Use this URL to cite or link to this record in EThOS:
Title: Sources of economic growth in interwar Egypt and Turkey : industrial growth, tariff protection and the role of agriculture
Author: Karakoç, Ulaş
ISNI:       0000 0004 5351 6115
Awarding Body: London School of Economics and Political Science (University of London)
Current Institution: London School of Economics and Political Science (University of London)
Date of Award: 2014
Availability of Full Text:
Access from EThOS:
Full text unavailable from EThOS. Please try the link below.
Access from Institution:
This dissertation presents a paired case study of the growth performance of Turkey and Egypt in the interwar period, in order to shed fresh light on the income per capita divergence that occurred between them. First, we look at the extent and determinants of agricultural growth by estimating the net agricultural output and decomposing the crop output into its components. It is shown that acreage expansion, population growth and improvement in yields led to rapid recovery in agricultural output in Turkey, whereas the increasingly intensive cultivation in Egypt was only able to offset the impact of land scarcity and the earlier deterioration in yields. We also fill a major empirical gap in the literature by estimating industrial output growth and argue that although the industrial take off started in both countries in the 1930s, the output growth in Turkey was much greater. Moreover, industrialisation was mainly driven by textiles in Egypt, whereas it was more balanced in Turkey. Finally, we explore the sources of industrial output growth by focusing on textiles. The empirical analysis based on a partial equilibrium model implies that the impact of tariff protection on domestic growth was significant in both countries, yet it was complemented by the favourable movement of relative prices and wages and, in the case of Turkey, the increase in domestic incomes in the second half of the 1930s. Overall, it is argued that the greater expansion of domestic demand in Turkey, which was particularly driven by agricultural growth, was not only responsible for the per capita divergence, but also combined with different degrees of tariff protection to lead to a notable variation between Turkey and Egypt’s industrial performance. Therefore, the dissertation has implications for the experience of agricultural economies after the Great Depression. It is argued that in the presence of passive monetary and fiscal policies, factor endowments, historical development paths and geography played a prominent role in determining the extent of recovery in the 1930s.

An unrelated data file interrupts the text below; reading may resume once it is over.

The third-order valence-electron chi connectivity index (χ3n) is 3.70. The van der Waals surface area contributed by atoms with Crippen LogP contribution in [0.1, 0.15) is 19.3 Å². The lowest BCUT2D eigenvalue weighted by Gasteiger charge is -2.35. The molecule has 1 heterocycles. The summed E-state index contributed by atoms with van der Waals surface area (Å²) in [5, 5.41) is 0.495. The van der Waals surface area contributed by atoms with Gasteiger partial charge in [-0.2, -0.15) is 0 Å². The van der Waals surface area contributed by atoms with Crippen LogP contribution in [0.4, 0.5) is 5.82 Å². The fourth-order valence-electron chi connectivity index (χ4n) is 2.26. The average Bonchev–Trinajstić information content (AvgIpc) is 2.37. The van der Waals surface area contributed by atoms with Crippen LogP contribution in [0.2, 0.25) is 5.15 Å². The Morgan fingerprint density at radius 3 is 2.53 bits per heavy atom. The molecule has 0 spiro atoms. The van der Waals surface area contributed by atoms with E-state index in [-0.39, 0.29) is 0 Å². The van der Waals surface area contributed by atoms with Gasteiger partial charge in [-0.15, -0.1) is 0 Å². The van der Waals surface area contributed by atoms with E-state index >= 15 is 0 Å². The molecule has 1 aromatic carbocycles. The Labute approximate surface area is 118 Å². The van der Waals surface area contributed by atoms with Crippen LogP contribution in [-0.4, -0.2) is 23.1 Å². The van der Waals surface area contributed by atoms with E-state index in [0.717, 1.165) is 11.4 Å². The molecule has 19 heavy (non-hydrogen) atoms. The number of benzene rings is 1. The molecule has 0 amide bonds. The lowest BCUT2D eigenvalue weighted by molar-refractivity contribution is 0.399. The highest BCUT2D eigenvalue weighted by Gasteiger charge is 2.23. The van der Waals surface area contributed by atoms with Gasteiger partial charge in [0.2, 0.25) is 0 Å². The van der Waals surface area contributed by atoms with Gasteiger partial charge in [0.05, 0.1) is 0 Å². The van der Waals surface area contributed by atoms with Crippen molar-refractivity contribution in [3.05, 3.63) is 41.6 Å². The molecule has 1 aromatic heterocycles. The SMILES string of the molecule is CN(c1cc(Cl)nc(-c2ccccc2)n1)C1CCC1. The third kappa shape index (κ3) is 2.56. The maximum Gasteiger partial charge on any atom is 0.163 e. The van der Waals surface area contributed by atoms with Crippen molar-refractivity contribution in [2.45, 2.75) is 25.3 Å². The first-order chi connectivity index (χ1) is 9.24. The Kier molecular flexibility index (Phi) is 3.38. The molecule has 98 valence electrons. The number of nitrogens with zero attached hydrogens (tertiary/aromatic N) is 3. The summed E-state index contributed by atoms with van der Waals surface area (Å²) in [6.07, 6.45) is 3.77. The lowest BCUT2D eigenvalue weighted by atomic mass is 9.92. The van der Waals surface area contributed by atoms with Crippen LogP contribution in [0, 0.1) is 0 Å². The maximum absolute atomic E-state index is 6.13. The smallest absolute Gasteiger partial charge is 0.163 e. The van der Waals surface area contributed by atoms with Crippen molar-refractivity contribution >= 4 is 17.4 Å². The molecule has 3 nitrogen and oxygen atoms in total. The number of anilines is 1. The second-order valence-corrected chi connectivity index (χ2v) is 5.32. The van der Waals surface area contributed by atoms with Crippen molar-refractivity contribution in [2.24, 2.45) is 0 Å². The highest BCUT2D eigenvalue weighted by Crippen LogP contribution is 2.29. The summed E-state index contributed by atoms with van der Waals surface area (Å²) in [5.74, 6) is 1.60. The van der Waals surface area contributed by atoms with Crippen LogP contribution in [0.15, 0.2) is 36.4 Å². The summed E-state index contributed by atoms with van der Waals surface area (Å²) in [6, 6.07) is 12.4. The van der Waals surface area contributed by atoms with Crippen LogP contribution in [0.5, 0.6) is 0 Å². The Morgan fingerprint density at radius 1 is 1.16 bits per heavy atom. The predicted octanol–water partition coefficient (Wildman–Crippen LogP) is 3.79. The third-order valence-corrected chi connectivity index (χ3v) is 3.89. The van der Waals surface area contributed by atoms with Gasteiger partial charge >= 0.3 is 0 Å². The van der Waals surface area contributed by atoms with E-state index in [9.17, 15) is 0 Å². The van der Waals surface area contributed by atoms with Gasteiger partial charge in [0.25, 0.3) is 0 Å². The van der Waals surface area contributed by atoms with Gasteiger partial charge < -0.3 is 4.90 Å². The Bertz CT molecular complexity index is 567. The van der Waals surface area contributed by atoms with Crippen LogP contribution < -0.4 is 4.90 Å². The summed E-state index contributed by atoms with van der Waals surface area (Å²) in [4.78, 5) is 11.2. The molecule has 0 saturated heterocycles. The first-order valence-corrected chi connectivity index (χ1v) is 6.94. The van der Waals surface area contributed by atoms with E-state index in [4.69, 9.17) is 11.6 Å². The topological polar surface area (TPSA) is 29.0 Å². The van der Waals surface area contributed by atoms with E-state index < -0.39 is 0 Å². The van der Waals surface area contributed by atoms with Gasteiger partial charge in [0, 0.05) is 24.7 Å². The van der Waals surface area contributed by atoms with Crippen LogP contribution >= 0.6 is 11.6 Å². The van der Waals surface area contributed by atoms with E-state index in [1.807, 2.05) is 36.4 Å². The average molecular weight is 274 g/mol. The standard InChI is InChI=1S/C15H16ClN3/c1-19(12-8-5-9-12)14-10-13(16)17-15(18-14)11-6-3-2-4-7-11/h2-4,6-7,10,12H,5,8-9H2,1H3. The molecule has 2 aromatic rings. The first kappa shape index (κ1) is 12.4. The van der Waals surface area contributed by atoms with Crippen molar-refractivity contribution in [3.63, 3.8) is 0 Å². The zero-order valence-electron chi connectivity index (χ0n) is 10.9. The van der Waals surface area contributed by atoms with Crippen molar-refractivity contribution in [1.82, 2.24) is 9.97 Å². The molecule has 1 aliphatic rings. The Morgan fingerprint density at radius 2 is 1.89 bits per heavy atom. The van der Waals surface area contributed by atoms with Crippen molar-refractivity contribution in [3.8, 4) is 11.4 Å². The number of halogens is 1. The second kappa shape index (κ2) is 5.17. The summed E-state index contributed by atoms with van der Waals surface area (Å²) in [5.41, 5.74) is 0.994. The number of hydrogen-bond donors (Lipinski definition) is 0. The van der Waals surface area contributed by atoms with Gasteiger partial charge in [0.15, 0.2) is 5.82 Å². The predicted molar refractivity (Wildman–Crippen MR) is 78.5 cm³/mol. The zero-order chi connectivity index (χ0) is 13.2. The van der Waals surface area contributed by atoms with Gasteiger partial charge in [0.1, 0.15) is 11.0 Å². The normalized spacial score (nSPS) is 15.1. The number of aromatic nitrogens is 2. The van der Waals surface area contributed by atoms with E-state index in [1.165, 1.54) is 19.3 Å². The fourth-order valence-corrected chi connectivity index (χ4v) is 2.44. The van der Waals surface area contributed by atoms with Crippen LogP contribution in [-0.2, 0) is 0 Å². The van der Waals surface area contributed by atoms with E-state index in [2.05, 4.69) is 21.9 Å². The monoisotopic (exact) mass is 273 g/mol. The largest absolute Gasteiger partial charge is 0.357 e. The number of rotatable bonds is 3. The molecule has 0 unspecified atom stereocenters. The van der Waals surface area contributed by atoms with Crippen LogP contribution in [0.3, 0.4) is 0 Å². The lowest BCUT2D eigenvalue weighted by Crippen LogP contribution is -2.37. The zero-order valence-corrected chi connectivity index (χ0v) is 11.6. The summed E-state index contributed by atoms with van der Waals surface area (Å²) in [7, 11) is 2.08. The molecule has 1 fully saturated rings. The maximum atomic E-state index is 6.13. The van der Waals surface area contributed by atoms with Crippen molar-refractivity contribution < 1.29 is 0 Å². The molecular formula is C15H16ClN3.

Supervisor: Not available Sponsor: Not available
Qualification Name: Thesis (Ph.D.) Qualification Level: Doctoral
EThOS ID:  DOI: Not available
Keywords: HC Economic History and Conditions